MLR Rebate Allocation

As part of the Affordable Care Act, insurance companies are required to spend a certain percentage of premiums received for medical services and the improvement of health care quality. If insurance companies’ aggregate spending does not reach the required Medical Loss Ratio (MLR), which is 80% in the small/individual market and 85% for large groups, the insurer must provide the excess back to policyholders in the form of a rebate.

Although each individual subscriber will receive a notice about the potential receipt of a rebate, any rebates that are issued will be paid to the “policyholder,” which will generally be the employer. The policyholder will then be responsible for allocating rebate amounts. Of course since the allocation of the rebates is regulated by the government, the process can get complicated rather quickly.

Assuming the policyholder is the employer (and not the “plan” or a trust), the allocation of the rebate amount should be based on the percentage of premiums paid the employer and employees respectively. For example, if the employer pays 60% of the premiums and employees pay 40%, a rebate amount of $20,000 would be divided with $12,000 going to the employer and $8,000 due to employees. The employer has several options for distributing the employee portion of the rebate, such as a cash refund to current plan participants or crediting the rebate toward premiums due the following year. HHS has clarified that rebates will go to current enrollees at the time the rebate is issued, even though MLR calculation is based on data from the prior policy year.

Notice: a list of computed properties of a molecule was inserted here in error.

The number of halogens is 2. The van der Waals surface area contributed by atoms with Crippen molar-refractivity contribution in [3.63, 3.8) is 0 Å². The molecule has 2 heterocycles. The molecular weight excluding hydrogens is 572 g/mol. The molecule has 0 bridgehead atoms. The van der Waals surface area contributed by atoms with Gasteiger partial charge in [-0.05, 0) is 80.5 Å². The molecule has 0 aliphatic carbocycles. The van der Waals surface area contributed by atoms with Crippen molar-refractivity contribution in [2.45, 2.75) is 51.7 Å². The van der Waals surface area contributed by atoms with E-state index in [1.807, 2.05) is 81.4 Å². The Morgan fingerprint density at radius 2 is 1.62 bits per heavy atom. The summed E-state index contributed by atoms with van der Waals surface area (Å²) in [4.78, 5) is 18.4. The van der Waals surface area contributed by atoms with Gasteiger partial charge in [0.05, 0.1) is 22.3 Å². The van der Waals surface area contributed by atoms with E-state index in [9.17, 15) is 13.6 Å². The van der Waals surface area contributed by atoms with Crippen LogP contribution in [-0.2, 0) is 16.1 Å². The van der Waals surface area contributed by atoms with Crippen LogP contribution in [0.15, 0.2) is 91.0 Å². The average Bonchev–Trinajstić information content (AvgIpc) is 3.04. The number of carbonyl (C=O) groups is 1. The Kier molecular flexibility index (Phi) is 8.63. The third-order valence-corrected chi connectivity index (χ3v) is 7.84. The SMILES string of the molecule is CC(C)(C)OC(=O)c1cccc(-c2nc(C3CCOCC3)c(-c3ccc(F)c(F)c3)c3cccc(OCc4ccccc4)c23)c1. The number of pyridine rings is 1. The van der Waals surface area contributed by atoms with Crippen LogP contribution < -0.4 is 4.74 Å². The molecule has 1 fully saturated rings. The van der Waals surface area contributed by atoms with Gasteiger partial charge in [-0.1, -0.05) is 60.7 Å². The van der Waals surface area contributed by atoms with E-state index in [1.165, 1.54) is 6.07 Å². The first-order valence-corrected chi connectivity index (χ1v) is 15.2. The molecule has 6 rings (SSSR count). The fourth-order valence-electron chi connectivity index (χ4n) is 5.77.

The tax consequences of the rebates will depend on how premiums are paid. Assuming premiums are paid on a pre-tax basis under a cafeteria plan and the rebate amount is used to reduce future premiums due, the rebate would be taxable to that employee since the salary reduction would also be reduced. For example, an employee’s monthly portion of the premiums is $100 per month, which is deducted from his gross income. If that receives a premium credit in the amount of $5 per month, his salary reduction would only be $95 giving him an extra $5 in taxable income.

To view frequently asked questions and responses from the IRS please refer here.

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About Dawn Kramer

Dawn is an attorney and Certified Employee Benefit Specialist (CEBS) in J.W. Terrill’s Consulting Services department. She advises clients on legal and regulatory issues affecting their employee benefit plans.

View all posts by Dawn Kramer

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